• What is the minimum and maximum value for the technical indicator for each specified time interval?
    • This would allow you to quickly spot entry or exit points for a trade. 
  • What is the range and standard deviation for the stock price during a specified time interval?
    • Range and standard deviation are indicators of volatility of the underlying stock price.    
  • What may be profitable entry and exit prices for trades in this stock? 
  • What is the value of a technical indicator across all stocks during a specified time interval?  

We can use RedisTimeSeries queries to programmatically identify the minimum and maximum RSI values and stock prices during a designated time period. For example, what if I wanted to find the minimum and maximum RSI numbers during each 15-minute period of the trading day? When the RSI is at or near 30, I may want to generate an alert, place a trade, or kickoff another complex trading workflow to analyze other technical indicators before buying or selling. Anything you wish to do can be easily modeled in a RedisTimeSeries database.

Data model for stock prices and technical indicators 

The easiest way to get hands-on experience with RedisTimeSeries is to run the Docker image for RedisTimeSeries.  

Execute the following command to pull and run the Docker image:

docker run -p 6379:6379 -it --rm redis/redistimeseries

The Redis team made a deliberate design decision for the RedisTimeSeries module to hold a single metric in each time series. This simplicity in the data model makes the insertion and retrieval of data super fast. You can add new time series as needed without worrying about breaking your existing application. That means you can add new data sources with ease without worrying about breaking the database schema or your application.   

Once you have the RedisTimeSeries container up and running you can connect to the server (make sure you have the right IP address or hostname) using Python as follows:

from redistimeseries.client import Client 
rts = Client(host='', port=6379)

With the design principle of holding a single metric in each time series, we can store the intraday stock price and RSI for each of DJIA stock in its own time series. Below, I have created a time series for the Goldman Sachs Group, Inc. (NYSE: GS). I have named the intraday RSI for Goldman Sachs ‘DAILYRSI:GS’ and I have applied various labels to each time series—labeling a time series lets you query across all keys using a label.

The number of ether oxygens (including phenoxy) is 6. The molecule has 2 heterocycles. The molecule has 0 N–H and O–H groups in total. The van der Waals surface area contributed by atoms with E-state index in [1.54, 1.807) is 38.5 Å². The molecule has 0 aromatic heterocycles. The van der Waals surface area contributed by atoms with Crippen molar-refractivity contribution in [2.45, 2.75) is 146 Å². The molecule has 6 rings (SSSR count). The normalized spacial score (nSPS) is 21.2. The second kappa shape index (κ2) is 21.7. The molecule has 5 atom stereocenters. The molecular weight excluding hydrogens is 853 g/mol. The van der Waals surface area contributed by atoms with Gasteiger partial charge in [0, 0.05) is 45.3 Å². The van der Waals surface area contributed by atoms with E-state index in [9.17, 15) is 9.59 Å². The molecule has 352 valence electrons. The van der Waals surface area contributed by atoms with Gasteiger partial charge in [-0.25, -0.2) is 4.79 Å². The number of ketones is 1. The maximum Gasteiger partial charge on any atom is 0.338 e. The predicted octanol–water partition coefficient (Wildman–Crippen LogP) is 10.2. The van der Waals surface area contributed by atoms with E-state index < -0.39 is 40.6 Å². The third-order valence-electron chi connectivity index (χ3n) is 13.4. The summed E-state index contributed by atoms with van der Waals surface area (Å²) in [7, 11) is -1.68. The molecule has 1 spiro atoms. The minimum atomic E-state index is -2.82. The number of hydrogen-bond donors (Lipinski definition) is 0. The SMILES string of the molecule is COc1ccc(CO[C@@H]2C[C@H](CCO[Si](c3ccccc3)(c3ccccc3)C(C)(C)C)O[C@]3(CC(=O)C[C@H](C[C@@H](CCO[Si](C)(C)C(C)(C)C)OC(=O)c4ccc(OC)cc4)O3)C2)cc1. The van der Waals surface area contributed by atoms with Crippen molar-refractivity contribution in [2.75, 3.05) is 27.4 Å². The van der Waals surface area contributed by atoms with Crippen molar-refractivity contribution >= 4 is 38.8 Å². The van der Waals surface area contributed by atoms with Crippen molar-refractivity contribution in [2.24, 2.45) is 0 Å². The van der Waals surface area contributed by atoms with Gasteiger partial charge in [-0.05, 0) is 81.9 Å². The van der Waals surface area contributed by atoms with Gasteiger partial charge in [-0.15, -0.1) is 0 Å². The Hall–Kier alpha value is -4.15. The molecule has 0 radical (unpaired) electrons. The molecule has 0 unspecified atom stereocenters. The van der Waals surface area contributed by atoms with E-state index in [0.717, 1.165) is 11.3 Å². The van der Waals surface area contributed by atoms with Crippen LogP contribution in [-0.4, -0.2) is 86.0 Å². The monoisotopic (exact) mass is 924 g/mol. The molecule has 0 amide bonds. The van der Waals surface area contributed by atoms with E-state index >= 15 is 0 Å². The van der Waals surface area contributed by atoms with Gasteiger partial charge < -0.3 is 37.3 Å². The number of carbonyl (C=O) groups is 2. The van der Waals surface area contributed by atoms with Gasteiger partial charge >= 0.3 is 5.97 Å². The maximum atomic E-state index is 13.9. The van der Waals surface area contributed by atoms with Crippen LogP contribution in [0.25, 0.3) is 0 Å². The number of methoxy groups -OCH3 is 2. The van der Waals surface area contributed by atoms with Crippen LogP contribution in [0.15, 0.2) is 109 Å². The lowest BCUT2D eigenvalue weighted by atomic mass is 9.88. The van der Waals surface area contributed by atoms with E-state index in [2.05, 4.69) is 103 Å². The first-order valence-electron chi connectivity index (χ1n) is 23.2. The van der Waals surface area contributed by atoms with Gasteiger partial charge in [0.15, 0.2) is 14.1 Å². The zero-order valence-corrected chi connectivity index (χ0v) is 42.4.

labels={ 'SYMBOL': 'GS'
                   , 'DESC':'RELATIVE_STRENGTH_INDEX'
                   , 'INDEX' :'DJIA'
                   , 'TIMEFRAME': '1_DAY'
                   , 'INDICATOR':'RSI'
                   , 'COMPANYNAME': 'GOLDMAN_SACHS_GROUP'})

Here, I have created a time series for Goldman Sachs’ intraday stock prices called ‘INTRADAYPRICES:GS’:

            labels={ 'SYMBOL': 'GS'
                   , 'DESC':'SHARE_PRICE'
                   , 'INDEX' :'DJIA'
                   , 'PRICETYPE':'INTRADAY'
                   , 'COMPANYNAME': 'GOLDMAN_SACHS_GROUP'})

Next, I created various aggregations on the RSI data within certain 15-minute timeframes. (We could have created aggregations at longer or shorter time frames to suit our trading needs.) These aggregations will let us look at first, last, min, max, and range values for RSI. To create an aggregation, we first create a time series to store the aggregation and then create a rule to populate the time series with the aggregated value. In this case, we created a time series called ‘DAILYRSI15MINRNG:GS’ to store the range for RSI within a 15-minute time period. The ‘createrule’ applies a range function on the raw data (‘DAILYRSI:GS’) during each 15-minute time frame and aggregates that into ‘DAILYRSI15MINRNG:GS’.

            labels={ 'SYMBOL': 'GS' 
                   , 'DESC':'RELATIVE_STRENGTH_INDEX' 
                   , 'INDEX' :'DJIA' 
                   , 'TIMEFRAME': '15_MINUTES' 
                   , 'AGGREGATION': 'RANGE' 
                   , 'INDICATOR':'RSI' 
                   , 'COMPANYNAME': 'GOLDMAN_SACHS_GROUP'}) 
rts.createrule('DAILYRSI:GS', 'DAILYRSI15MINRNG:GS', 'range', 900)